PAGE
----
On November 10, 2022, a federal district court in the Northern District of Texas entered judgment in favor of two plaintiffs on an Administrative Procedure Act (APA) claim seeking vacatur of the Biden administration’s plan to forgive approximately $400 billion in federal student loans under the HEROES Act of 2003. The court, citing a rarely used provision in Rule 65 of the Federal Rules of Civil Procedure, converted the plaintiffs’ motion for a preliminary injunction into a motion for summary judgment over the Biden administration’s objection, and then entered a final ruling on the merits that will (along with the still-pending administrative stay entered by the Eighth Circuit) prohibit the Biden administration from moving forward with its loan forgiveness plan—at least unless and until the administration obtains a stay and/or reversal of the court’s judgment in the Fifth Circuit Court of Appeals, which it has already sought.

The complaint in the Texas action was grounded on the assertion that the administration failed to provide requisite opportunity for notice and comment by the public on the proposed rulemaking, which, according to the student-loan-borrower plaintiffs, might have allowed them to influence the loan forgiveness program’s parameters in such a way that it would benefit them, or benefit them to a greater extent. As with several other legal challenges to the loan forgiveness plan, the threshold question was whether the plaintiffs had standing that would allow the court to exercise jurisdiction.

In a detailed analysis, the court rejected the Biden administration’s contention that no plaintiff has standing to challenge government action where the government is conferring a benefit, citing Supreme Court case law where such challenges had been entertained in other instances. From there, turning to the plaintiffs’ specific contentions as to standing, the court concluded that the plaintiffs suffered an injury-in-fact based on the denial of their procedural notice-and-comment rights. Although the HEROES Act itself is exempt from notice-and-comment obligations, the Court credited plaintiffs’ argument that if the loan forgiveness plan is not authorized by the HEROES Act, then the rule-making would be subject to an ordinary notice-and-comment period, which did not occur. That, according to the court, supported plaintiffs’ claim of a concrete injury based on their loss of an opportunity to pursue greater loan forgiveness benefits through the deliberative rule-making process. The court concluded that other key elements of standing, such as causation and redressability, were also satisfied.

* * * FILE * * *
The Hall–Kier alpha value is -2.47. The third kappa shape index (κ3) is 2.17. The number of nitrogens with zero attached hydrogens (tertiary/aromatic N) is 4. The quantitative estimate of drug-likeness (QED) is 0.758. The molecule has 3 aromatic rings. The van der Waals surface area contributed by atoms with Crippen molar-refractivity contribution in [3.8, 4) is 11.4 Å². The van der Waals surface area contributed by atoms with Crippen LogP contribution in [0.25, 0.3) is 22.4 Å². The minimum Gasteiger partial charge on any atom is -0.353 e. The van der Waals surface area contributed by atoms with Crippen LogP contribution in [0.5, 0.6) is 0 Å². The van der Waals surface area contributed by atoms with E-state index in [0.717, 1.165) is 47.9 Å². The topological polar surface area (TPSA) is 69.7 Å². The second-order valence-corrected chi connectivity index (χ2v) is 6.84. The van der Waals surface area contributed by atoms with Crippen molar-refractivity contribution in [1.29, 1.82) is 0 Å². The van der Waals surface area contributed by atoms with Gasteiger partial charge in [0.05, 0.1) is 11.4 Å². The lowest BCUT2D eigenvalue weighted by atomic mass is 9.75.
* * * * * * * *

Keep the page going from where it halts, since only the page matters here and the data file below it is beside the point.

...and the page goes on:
On the merits of the converted motion for summary judgment, the court relied heavily on the Supreme Court’s recent ruling in West Virginia v. EPA, 142 S. Ct. 2587 (2022), in which the Court offered “crystallization of the long-standing major-questions doctrine,” which allows courts to review for whether executive action on matters of “economic and political significance” is supported by “clear congressional authorization.” The Texas court concluded that the loan forgiveness plan easily qualified as a matter of vast economic and political significance based on, among other things, its $400 billion price tag and the several failed congressional bills relating to loan forgiveness. As to the existence of “clear congressional authorization,’ the court observed that (1) the HEROES Act “does not mention loan forgiveness,” (2) “the portions of the HEROES Act” relied upon by the Biden administration “fail to provide clear congressional authorization” for the loan forgiveness plan, and (3) the Department of Education had never relied on the HEROES Act or any other authority for blanket cancellation of student loan balances in the past. In closing, the court characterized the plan as a “complete usurpation of congressional authorization implicating the separation of powers required by the Constitution,” and on that basis opted to vacate the plan entirely rather than remand for further development.

The ruling represents the first major setback for the Biden administration—and potentially a dispositive one—in its efforts to begin implementation of the loan forgiveness plan. Although the Eighth Circuit has entered an administrative stay pending consideration of whether to grant a stay pending appeal in a different matter, the circumstances there were flipped: a coalition of state attorneys general had lost in the district court and sought extraordinary and atypical relief on appeal. In Texas, by contrast, the plaintiffs have prevailed at the district court level, and the Fifth Circuit is likely to leave the ruling in place until the appellate court—potentially en banc, given the matter’s significance—issues a ruling on the merits after full briefing and argument. That outcome of that process, in turn, could lead to a highly consequential appeal to the Supreme Court.